Paul R. Ehrlich—
What should be taught in every middle school but isn’t.
Humanity has been acting like an idiot child who is heir to a great fortune. She keeps writing checks on her account to pay for her every need and desire. She never inspects her balance. Homo sapiens similarly inherited a vast bonanza of fossil sunlight, other concentrated resources, and free garbage disposal and is busily using it up at an accelerating pace with no thought to the future. The scientific community has been warning about the lethal idiocy of perpetual population growth for decades, but its words have fallen on deaf ears. For example, more than 1,000 scientists signed the “World Scientists Warning to Humanity” in 1993, calling for a reduction in consumption and a limit to population growth, and more than 15,000 scientists joined a repeat warning in 2017. The press paid no attention.
In 2022 a large team led by the top global economist, Sir Partha Dasgupta, produced a 600-page study of civilization’s relationship to its natural capital assets—basically its life-support system. The study concluded that if everyone had the rough equivalent of a Mexican standard of living, Earth might be able to sustainably support 3.2 billion people. But there are more than twice that number today: the expanding human population passed the 8 billion mark in 2022. And that achievement prompted the two most important newspapers in the United States to congratulate our species on its fecundity and opined that almost everything was going fine.
Of course, things are not going fine. For starters, some 3 billion people are living in poverty, having together less access to resources than the ten richest persons. Since poor people rightly want a higher standard of living and the rich show little sign of being willing to give up their overconsumption, explaining this imbalance to middle-schoolers would give them a better grasp of the human predicament than that possessed by most government officials and media moguls. Humanity’s aggregate impact on its life support systems is a product of how many people there are, how affluent they are (how much each consumes on average), and what technologies and arrangements they make to service that consumption. Every human being should understand and keep in mind this impact equation when thinking about the future.
Despite the warnings of scientists and pledges from international meetings to take action to deal with escalating climate disruption and the loss of natural capital, most of society barely pays attention. Instead of learning the facts of survival, by the media we are barraged with financial, celebrity, and sports trivia. Local, national, and international problems are given mostly cursory coverage, and the crucial role of overpopulation underlying most of them is virtually never covered. Ignored are positive feedback loops connecting population growth with climate disruption, disappearing biodiversity, and faltering agriculture, the population connection to depletion of soils and groundwater, global toxification (and falling human sperm counts), as well as the population growth and consumption factors that are increasing the odds of pandemics and a large-scale nuclear war. All these factors mean that keeping to reproductive business as usual leads quite directly to a collapse of civilization—the first collapse in human history that will be global.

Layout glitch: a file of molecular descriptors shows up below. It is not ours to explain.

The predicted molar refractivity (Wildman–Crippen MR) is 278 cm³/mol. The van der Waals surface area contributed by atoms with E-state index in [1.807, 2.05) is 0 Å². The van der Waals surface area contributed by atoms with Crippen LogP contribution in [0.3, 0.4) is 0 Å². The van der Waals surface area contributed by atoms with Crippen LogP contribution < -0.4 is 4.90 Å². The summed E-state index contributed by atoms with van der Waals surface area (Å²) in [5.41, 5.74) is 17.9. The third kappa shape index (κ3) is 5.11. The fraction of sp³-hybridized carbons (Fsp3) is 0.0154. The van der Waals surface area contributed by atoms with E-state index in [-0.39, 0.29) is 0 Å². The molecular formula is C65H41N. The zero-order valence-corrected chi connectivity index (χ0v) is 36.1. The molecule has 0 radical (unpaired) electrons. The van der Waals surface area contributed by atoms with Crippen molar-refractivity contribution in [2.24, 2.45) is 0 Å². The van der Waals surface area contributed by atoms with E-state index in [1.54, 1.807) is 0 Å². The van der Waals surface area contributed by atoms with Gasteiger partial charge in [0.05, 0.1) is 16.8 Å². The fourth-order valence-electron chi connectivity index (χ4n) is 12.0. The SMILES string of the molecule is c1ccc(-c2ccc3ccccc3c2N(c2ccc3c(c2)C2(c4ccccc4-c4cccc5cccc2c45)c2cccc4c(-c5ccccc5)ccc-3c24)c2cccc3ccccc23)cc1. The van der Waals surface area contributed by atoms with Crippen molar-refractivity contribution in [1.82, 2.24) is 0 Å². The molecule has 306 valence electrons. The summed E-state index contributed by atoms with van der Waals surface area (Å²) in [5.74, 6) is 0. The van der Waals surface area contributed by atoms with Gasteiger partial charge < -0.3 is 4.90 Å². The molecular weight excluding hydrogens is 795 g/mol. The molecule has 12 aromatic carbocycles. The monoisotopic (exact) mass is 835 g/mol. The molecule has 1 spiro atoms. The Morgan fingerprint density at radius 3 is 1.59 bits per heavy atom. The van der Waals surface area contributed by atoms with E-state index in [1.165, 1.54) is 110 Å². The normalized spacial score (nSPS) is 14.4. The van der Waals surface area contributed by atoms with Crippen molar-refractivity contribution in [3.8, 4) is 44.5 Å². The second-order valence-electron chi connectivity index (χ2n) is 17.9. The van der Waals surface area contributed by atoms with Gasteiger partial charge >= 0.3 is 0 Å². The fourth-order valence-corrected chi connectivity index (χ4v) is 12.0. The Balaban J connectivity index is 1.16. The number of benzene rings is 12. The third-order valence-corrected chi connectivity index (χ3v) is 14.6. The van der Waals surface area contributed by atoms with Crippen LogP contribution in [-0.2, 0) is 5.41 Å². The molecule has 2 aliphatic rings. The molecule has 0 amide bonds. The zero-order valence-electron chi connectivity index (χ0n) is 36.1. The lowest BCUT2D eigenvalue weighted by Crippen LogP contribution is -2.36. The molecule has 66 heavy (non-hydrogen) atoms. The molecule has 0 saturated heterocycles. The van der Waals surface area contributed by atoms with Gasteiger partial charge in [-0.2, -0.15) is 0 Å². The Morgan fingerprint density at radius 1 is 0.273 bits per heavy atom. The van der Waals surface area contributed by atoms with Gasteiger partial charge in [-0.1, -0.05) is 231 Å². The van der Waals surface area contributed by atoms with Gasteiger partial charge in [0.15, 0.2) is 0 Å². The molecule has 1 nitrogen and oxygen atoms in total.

Can that collapse be avoided? Only by actions on a much larger scale than the mobilization of American society following Pearl Harbor. It would need to be initiated with similar rapidity, be pressed in all nations, and persist for centuries. A first major step would be to fix broken educational systems so that they teach, expand on, and document the points made above. At the same time, a major push is needed to give full rights and opportunities to women around the world, which would accelerate the trend toward one-child families everywhere—a win-win situation, because persistent misogyny and rapid population growth are intertwined with racial prejudice and economic inequity as threats to human well-being. To preserve humanity’s life-support system and reverse our world’s rampant inequality, we must act decisively and immediately. The fate of our children and all children after them depends on it.
Paul R. Ehrlich is cofounder of the field of coevolution and a pioneer in alerting the public to the problems of overpopulation, depletion of natural resources, and deterioration of the environmental systems that support humanity. His previous books include Humanity on a Tightrope: Thoughts on Empathy, Family, and Big Changes for a Viable Future, The Dominant Animal: Human Evolution and the Environment, Human Natures: Genes, Cultures, and the Human Prospect, and the bestselling The Population Bomb. He lives in Palo Alto, CA.